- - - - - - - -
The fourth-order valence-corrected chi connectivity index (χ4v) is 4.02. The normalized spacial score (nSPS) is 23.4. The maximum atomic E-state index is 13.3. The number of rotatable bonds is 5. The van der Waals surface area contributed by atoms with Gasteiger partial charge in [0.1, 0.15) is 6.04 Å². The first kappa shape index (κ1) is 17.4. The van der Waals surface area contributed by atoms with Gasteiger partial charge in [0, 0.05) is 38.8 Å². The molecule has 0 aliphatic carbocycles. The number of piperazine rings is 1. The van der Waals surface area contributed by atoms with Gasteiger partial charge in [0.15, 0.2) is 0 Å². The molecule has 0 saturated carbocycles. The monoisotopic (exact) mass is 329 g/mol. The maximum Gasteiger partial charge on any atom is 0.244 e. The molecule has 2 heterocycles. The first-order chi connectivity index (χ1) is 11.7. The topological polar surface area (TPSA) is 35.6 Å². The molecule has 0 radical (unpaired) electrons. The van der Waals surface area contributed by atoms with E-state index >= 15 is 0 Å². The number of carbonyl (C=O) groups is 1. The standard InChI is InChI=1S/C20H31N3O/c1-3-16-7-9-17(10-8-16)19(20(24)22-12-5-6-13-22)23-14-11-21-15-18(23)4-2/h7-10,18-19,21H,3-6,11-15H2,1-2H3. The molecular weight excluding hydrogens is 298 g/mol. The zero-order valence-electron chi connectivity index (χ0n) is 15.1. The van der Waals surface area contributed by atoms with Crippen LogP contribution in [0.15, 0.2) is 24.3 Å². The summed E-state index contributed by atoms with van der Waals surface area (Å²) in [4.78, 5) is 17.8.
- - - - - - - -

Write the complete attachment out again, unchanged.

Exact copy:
The fourth-order valence-corrected chi connectivity index (χ4v) is 4.02. The normalized spacial score (nSPS) is 23.4. The maximum atomic E-state index is 13.3. The number of rotatable bonds is 5. The van der Waals surface area contributed by atoms with Gasteiger partial charge in [0.1, 0.15) is 6.04 Å². The first kappa shape index (κ1) is 17.4. The van der Waals surface area contributed by atoms with Gasteiger partial charge in [0, 0.05) is 38.8 Å². The molecule has 0 aliphatic carbocycles. The number of piperazine rings is 1. The van der Waals surface area contributed by atoms with Gasteiger partial charge in [0.15, 0.2) is 0 Å². The molecule has 0 saturated carbocycles. The monoisotopic (exact) mass is 329 g/mol. The maximum Gasteiger partial charge on any atom is 0.244 e. The molecule has 2 heterocycles. The first-order chi connectivity index (χ1) is 11.7. The topological polar surface area (TPSA) is 35.6 Å². The molecule has 0 radical (unpaired) electrons. The van der Waals surface area contributed by atoms with E-state index >= 15 is 0 Å². The number of carbonyl (C=O) groups is 1. The standard InChI is InChI=1S/C20H31N3O/c1-3-16-7-9-17(10-8-16)19(20(24)22-12-5-6-13-22)23-14-11-21-15-18(23)4-2/h7-10,18-19,21H,3-6,11-15H2,1-2H3. The molecular weight excluding hydrogens is 298 g/mol. The zero-order valence-electron chi connectivity index (χ0n) is 15.1. The van der Waals surface area contributed by atoms with Crippen LogP contribution in [0.15, 0.2) is 24.3 Å². The summed E-state index contributed by atoms with van der Waals surface area (Å²) in [4.78, 5) is 17.8.